The Perks of Being a Wallflower (12)

Film

Romance

Logan Lerman, Ezra Miller and Emma Watson in The Perks of Being a Wallflower

Time Out rating:

<strong>Rating: </strong><span class='lf-avgRating'>3</span>/5

User ratings:

<strong>Rating: </strong><span class='lf-avgRating'>4</span>/5
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Time Out says

Posted: Tue Oct 2 2012

Looking at the primary-coloured posters pasted around town for this tender-hearted teen drama, you might conclude that the chief perk of being a wallflower (a list many of us know from experience is not a long one) is being very pretty indeed. Logan Lerman, Emma Watson and Ezra Miller stare at us with magazine-ready faces unblemished by acne, wearing artfully dishevelled hipster garb. If they’re struggling to get noticed at school, they could always try their chances with an elite modelling agency.

So it’s to the credit of this gentle, plainly personal debut from writer-director Stephen Chbosky, adapting his own popular 1999 youth novel, that we’re on the kids’ side from the get-go. The wallflower is Lerman’s Charlie, a bright but paralysingly shy bookworm just beginning high school in suburban Pittsburgh. No prizes for guessing that the only ally he finds in his first weeks is his kindly English teacher (Paul Rudd), though as Chbosky unpacks the character in slightly ungainly flashbacks, we learn there’s greater trauma behind his social ineptitude than standard teen insecurities.

When Charlie does make friends, it’s by inverting the standard high school hierarchy. Two Smiths-loving senior-year rebels take him under their wing: sarky gay misfit Patrick (Miller) and his stepsister Sam (Watson), a manic-pixie-dreamgirl type with whom the younger boy inevitably falls secretly, if none-too-subtly, in love. You can mostly guess where it goes from there, though its psychological troughs are darker than most. And setting proceedings in 1991 keeps things appealingly analogue, even if its period details are curiously inconsistent: for one thing, this allegedly music-mad trio fill mixtapes with Shaggs B-sides, but have apparently never heard of David Bowie.

Chbosky’s direction can be as awkward as his protagonist while he negotiates tricky breaks in tone and structure. But that inexperience in itself lends an irresistible guilelessness to this adolescent love letter, as do the delicate performances from its adorable ensemble. Watson holds her own with a character more annoying on paper than in reality, but it’s the boys who most impress: a waxy whippersnapper in previous films, Lerman (best known as Percy in 2009’s ‘Percy Jackson and the Lightning Thief’) sweetly conveys that self-indulgent teenage state when your feelings are bigger and newer than any felt by anyone before. Miller, meanwhile, is sufficiently gangly and endearing to convince us that his somewhat less perky wallflower in last year’s ‘We Need To Talk About Kevin’ was just an act.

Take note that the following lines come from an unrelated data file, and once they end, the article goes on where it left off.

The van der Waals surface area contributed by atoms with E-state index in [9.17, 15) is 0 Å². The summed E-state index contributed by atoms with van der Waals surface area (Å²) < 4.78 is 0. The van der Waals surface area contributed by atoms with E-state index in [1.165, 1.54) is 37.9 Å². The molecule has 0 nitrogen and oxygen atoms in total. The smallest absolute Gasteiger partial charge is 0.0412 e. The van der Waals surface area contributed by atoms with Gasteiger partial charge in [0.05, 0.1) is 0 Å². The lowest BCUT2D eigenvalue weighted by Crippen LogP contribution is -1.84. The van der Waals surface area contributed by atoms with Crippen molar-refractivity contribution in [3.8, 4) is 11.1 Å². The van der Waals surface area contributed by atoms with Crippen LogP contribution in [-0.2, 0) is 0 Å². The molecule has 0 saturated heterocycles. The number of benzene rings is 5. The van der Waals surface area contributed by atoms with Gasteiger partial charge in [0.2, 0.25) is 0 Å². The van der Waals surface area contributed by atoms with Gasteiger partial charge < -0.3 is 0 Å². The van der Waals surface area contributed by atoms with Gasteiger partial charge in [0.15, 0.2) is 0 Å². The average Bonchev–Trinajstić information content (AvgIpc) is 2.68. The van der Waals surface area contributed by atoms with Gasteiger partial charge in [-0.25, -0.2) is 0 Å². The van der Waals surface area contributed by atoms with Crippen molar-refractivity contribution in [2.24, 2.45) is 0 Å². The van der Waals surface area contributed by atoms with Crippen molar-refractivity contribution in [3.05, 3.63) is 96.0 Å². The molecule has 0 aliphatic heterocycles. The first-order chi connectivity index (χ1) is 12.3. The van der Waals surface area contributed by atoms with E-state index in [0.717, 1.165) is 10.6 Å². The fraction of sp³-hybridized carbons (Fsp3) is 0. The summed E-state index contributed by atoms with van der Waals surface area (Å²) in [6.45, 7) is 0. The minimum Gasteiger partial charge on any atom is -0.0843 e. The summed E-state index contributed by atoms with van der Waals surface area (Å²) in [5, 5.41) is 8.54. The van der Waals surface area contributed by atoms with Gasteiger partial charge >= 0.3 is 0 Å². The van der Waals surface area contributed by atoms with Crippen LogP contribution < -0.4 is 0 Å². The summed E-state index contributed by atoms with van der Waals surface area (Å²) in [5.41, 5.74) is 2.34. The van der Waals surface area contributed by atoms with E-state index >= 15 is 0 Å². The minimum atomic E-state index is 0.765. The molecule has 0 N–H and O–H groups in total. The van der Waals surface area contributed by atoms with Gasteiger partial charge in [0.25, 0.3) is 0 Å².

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Release details

Rated:

12

UK release:

Wed Oct 3, 2012

Duration:

103 mins

Cast and crew

Director:

Stephen Chbosky

Screenwriter:

Stephen Chbosky

Cast:

Emma Watson, Ezra Miller, Logan Lerman, Paul Rudd

Users say

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<strong>Rating: </strong><span class='lf-avgRating'>0</span>/5

Average User Rating

3.9 / 5

Rating Breakdown

  • 5 star:4
  • 4 star:5
  • 3 star:1
  • 2 star:1
  • 1 star:0
LiveReviews|16
1 person listening
Codie Smith

This movie was absolutely phenomenal and I loved every minute of it. The book was so powerful and Emma, Logan and Ezra captured all the emotions that were required to make this film as big as it is.

Codie Smith

This movie was absolutely phenomenal and I loved every minute of it. The book was so powerful and Emma, Logan and Ezra captured all the emotions that were required to make this film as big as it is.